Controlling for a variable
||It has been suggested that this article be merged with treatment and control groups. (Discuss) Proposed since May 2012.|
In a scientific experiment measuring the effect of one independent variables on a dependent variable, controlling for a variable is a method to reduce the confounding effect of variations in a third variable that may also affect the value of the dependent variable. For example, in an experiment to determine the effect of nutrition (the independent variable) on organism growth (the dependent variable), the age of the organism (the third variable) needs to be controlled for, since the effect may also depend on the age of an individual organism.
To a certain extent, systematic selection bias can be avoided, and the further confounding effect can be reduced, by a random assignment of individuals to the experimental group and the control group, but controlling tends to reduce the experimental error further.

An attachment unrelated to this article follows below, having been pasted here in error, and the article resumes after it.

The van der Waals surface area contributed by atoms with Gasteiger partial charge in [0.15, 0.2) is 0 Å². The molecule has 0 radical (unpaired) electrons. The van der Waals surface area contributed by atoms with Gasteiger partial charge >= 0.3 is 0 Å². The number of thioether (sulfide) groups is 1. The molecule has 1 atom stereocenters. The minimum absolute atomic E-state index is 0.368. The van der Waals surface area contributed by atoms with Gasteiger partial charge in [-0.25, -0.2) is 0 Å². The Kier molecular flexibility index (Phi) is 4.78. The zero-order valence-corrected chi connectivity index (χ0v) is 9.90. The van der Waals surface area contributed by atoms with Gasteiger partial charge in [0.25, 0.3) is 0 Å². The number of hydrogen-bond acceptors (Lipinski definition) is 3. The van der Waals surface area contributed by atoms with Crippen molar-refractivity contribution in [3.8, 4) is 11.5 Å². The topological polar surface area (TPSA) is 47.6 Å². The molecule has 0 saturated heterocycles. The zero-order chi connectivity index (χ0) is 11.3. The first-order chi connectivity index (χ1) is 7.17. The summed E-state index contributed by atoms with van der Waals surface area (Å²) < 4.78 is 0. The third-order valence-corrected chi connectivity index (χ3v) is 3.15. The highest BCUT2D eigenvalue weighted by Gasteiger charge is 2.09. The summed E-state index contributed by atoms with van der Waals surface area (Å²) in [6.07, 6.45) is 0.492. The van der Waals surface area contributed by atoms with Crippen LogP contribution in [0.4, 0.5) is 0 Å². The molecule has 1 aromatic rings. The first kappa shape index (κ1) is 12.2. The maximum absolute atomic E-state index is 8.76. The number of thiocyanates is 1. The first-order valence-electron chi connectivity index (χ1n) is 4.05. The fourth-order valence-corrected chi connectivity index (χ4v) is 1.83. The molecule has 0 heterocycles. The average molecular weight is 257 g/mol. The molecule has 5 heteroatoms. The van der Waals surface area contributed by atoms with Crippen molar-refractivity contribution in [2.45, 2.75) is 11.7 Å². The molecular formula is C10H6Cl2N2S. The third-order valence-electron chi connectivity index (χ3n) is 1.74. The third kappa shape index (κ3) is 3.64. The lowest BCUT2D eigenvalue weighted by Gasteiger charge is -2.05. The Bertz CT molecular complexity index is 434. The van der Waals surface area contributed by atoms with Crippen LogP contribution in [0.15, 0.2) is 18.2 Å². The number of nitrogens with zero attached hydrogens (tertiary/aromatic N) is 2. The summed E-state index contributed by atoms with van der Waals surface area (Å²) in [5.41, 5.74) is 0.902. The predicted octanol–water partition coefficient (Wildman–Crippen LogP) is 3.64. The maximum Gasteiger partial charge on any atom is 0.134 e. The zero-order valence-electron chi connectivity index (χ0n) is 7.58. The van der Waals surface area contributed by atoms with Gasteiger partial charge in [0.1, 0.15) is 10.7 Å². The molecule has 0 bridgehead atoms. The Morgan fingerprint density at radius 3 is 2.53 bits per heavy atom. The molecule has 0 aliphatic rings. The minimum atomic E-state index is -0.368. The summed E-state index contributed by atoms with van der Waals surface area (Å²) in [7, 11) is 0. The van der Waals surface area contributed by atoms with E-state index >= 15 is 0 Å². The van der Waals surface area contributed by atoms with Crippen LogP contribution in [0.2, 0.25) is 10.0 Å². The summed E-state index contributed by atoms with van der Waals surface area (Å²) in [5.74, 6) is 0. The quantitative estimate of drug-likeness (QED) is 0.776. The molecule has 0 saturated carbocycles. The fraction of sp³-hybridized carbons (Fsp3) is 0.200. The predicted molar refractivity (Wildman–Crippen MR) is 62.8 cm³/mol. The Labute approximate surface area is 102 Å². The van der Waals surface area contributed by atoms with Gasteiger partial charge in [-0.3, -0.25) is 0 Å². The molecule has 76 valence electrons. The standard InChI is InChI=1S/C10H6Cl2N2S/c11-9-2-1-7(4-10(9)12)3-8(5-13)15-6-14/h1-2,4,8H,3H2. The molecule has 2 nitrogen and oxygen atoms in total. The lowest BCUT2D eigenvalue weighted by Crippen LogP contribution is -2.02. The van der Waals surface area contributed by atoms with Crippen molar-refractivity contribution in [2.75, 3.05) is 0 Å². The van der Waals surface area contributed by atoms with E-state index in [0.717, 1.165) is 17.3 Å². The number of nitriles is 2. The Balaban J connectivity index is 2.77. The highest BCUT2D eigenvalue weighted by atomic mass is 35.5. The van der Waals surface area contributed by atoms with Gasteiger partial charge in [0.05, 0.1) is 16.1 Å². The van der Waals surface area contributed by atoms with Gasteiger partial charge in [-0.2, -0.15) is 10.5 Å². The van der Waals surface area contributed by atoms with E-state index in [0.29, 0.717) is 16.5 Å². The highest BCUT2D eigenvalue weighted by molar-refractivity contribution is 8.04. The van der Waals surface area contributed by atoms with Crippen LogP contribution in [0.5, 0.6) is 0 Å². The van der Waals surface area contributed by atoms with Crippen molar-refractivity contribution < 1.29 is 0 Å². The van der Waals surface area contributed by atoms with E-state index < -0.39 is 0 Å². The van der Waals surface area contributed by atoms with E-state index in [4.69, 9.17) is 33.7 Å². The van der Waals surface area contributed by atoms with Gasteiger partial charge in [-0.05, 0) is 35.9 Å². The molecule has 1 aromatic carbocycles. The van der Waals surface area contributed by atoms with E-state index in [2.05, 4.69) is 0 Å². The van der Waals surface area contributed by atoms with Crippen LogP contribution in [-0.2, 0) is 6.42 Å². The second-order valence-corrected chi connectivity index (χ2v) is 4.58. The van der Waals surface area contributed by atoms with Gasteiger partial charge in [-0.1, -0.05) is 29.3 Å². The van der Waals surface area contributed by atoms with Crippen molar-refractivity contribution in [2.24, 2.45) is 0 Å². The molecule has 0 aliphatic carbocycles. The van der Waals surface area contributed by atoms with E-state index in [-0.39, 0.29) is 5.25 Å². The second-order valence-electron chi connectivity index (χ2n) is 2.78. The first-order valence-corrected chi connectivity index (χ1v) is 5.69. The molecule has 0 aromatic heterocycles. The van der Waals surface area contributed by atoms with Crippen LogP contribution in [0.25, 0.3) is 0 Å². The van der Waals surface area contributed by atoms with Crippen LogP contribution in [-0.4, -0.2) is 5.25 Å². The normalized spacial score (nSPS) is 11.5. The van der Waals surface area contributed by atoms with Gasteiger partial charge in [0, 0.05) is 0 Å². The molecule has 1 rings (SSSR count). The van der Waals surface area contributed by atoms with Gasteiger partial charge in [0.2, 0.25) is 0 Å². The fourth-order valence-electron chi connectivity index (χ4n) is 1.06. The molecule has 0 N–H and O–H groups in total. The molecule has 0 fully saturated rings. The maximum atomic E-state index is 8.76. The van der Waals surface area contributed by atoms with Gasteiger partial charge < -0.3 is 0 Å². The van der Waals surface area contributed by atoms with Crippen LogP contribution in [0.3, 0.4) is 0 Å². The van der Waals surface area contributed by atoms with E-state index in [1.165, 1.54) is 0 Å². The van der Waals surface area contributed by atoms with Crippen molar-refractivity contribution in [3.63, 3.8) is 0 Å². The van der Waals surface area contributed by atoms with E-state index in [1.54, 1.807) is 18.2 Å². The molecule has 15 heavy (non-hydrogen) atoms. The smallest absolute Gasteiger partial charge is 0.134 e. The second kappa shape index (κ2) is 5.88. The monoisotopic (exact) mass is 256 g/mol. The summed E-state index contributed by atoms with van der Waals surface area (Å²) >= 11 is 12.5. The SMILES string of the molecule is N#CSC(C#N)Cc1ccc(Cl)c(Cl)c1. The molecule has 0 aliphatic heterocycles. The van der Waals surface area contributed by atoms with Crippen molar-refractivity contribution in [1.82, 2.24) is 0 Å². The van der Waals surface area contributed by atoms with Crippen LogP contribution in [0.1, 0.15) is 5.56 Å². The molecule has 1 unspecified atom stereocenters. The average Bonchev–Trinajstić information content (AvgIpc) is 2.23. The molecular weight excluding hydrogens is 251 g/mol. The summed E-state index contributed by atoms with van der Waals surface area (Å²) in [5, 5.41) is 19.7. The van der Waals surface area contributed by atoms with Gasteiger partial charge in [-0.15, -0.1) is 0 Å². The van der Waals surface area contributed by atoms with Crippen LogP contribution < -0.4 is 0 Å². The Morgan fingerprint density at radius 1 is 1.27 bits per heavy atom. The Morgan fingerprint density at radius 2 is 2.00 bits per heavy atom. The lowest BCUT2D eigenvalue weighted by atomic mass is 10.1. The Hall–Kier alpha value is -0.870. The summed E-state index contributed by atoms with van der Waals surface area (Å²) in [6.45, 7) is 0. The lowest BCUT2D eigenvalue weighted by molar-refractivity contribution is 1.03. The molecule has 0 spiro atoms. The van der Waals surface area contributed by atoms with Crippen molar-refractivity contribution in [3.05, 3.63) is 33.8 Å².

The essence of the method is to ensure that comparisons between the control group and the experimental group are only made for groups or subgroups for which the variable to be controlled has (as much as possible) the same statistical distribution. A common way to achieve this is to partition the groups into subgroups whose members have (nearly) the same value for the controlled variable.
Controlling for a variable is also a term used in statistical data analysis when inferences may need to be made for the relationships within one set of variables given that some of these relationships may spuriously reflect relationships to variables in another set. This is broadly equivalent to conditioning on the variables in the second set, although in techniques related to linear regression only linear relations are taken into account. Such analyses may be described as "controlling for variable X", or "controlling for the variations in X". Controlling in this sense is performed by including in the regression not only the explanatory variables of interest but also the extraneous variables. The failure to do so results in omitted-variable bias.
|This statistics-related article is a stub. You can help Wikipedia by expanding it.|